Live from the Grove of Cognitive Philosophy Academe: Horsing around by reading the very wise and clever Scott Aaronson: The Ghost in the Quantum Turing Machine, instead of doing work this morning, has led me to be thunderstruck by an excellent insight of his: Newcomb's Problem is, in its essentials, the same as the problem of Self-Locating Belief, and the solution by Adam Elga: Defeating Dr. Evil with Self-Locating Belief makes as much sense as a solution of one as the other. (I think it makes enormous sense as a solution to both, but YMMV.) As Scott puts it:

In Newcomb’s paradox, a superintelligent “Predictor” presents you with two closed boxes, and offers you a choice between opening the first box only or opening both boxes. Either way, you get to keep whatever you find in the box or boxes that you open. The contents of the first box can vary—sometimes it contains $1,000,000, sometimes nothing—but the second box always contains $1,000.... Whatever you would get by opening the first box only, you can get $1,000 more by opening the second box as well. But here’s the catch: using a detailed brain model, the Predictor has already foreseen your choice. If it predicted that you would open both boxes, then the Predictor left the first box empty; while if it predicted that you would open the first box only, then the Predictor put $1,000,000 in the first box. Furthermore, the Predictor has played this game hundreds of times before, both with you and with other people, and its predictions have been right every time. Everyone who opened the first box ended up with $1,000,000, while everyone who opened both boxes ended up with only $1,000. Knowing all of this, what do you do?...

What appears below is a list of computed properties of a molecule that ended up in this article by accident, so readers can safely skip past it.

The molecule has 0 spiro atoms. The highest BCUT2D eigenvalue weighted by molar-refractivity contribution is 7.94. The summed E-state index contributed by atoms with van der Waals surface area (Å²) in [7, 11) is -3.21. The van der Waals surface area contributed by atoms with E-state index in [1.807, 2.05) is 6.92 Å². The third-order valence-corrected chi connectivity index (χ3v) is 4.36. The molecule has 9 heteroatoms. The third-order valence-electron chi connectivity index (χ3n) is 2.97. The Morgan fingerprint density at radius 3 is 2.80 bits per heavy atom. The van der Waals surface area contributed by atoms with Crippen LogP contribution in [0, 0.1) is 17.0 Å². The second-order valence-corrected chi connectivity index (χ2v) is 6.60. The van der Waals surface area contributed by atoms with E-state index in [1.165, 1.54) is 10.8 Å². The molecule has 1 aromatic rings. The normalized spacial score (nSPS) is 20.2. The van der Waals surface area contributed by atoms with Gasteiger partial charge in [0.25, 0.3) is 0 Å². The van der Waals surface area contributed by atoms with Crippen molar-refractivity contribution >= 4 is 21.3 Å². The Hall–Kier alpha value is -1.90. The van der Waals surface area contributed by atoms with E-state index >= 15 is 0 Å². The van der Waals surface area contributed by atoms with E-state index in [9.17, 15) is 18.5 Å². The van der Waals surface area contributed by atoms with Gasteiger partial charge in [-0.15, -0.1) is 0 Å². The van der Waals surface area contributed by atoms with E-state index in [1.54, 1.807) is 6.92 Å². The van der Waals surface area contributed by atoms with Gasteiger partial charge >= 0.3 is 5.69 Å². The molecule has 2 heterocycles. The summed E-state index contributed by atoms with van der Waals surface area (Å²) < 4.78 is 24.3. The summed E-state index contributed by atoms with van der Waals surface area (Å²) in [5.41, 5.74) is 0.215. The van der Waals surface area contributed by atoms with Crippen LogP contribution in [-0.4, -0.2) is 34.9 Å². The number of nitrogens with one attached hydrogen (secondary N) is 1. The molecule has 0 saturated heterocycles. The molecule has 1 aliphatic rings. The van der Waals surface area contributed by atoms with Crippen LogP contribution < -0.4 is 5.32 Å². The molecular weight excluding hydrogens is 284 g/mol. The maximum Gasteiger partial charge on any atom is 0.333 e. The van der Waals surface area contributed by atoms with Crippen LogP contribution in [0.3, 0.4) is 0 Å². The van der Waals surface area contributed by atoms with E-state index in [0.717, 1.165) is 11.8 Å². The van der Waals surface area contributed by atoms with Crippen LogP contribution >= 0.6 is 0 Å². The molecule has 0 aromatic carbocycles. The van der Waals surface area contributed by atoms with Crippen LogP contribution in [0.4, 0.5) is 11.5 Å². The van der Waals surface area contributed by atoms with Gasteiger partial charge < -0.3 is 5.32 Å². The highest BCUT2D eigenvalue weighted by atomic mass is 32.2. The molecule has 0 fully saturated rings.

I consider myself a one-boxer, [and] the only justification for one-boxing that makes sense to me goes as follows.... If the Predictor can solve this problem reliably, then it seems to me that it must possess a simulation of you so detailed as to constitute another copy of you.... But in that case, to... think about Newcomb’s paradox in terms of a freely-willed decision... we need to imagine two entities... the “flesh-and-blood you,” and the simulated version being run by the Predictor.... If we think this way, then we can easily explain why one-boxing can be rational.... Who’s to say that you’re not “actually” the simulation? If you are, then of course your decision can affect what the Predictor does in an ordinary, causal way...

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